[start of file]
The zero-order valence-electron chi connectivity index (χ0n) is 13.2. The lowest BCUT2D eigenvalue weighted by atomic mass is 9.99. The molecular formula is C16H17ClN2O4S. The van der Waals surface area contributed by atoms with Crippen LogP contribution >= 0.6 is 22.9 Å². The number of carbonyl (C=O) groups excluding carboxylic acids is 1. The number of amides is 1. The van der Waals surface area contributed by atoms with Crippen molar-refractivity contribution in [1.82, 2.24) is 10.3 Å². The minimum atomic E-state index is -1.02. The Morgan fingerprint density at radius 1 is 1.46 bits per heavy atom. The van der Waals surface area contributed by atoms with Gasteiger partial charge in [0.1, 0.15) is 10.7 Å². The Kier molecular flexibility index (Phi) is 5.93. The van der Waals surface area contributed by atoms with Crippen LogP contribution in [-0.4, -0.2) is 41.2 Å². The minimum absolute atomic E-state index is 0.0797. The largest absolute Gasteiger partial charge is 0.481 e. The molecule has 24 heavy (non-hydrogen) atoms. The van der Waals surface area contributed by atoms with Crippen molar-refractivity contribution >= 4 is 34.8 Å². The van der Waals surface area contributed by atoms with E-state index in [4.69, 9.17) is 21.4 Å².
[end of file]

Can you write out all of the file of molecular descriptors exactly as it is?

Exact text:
The zero-order valence-electron chi connectivity index (χ0n) is 13.2. The lowest BCUT2D eigenvalue weighted by atomic mass is 9.99. The molecular formula is C16H17ClN2O4S. The van der Waals surface area contributed by atoms with Crippen LogP contribution >= 0.6 is 22.9 Å². The number of carbonyl (C=O) groups excluding carboxylic acids is 1. The number of amides is 1. The van der Waals surface area contributed by atoms with Crippen molar-refractivity contribution in [1.82, 2.24) is 10.3 Å². The minimum atomic E-state index is -1.02. The Morgan fingerprint density at radius 1 is 1.46 bits per heavy atom. The van der Waals surface area contributed by atoms with Gasteiger partial charge in [0.1, 0.15) is 10.7 Å². The Kier molecular flexibility index (Phi) is 5.93. The van der Waals surface area contributed by atoms with Crippen LogP contribution in [-0.4, -0.2) is 41.2 Å². The minimum absolute atomic E-state index is 0.0797. The largest absolute Gasteiger partial charge is 0.481 e. The molecule has 24 heavy (non-hydrogen) atoms. The van der Waals surface area contributed by atoms with Crippen molar-refractivity contribution >= 4 is 34.8 Å². The van der Waals surface area contributed by atoms with E-state index in [4.69, 9.17) is 21.4 Å².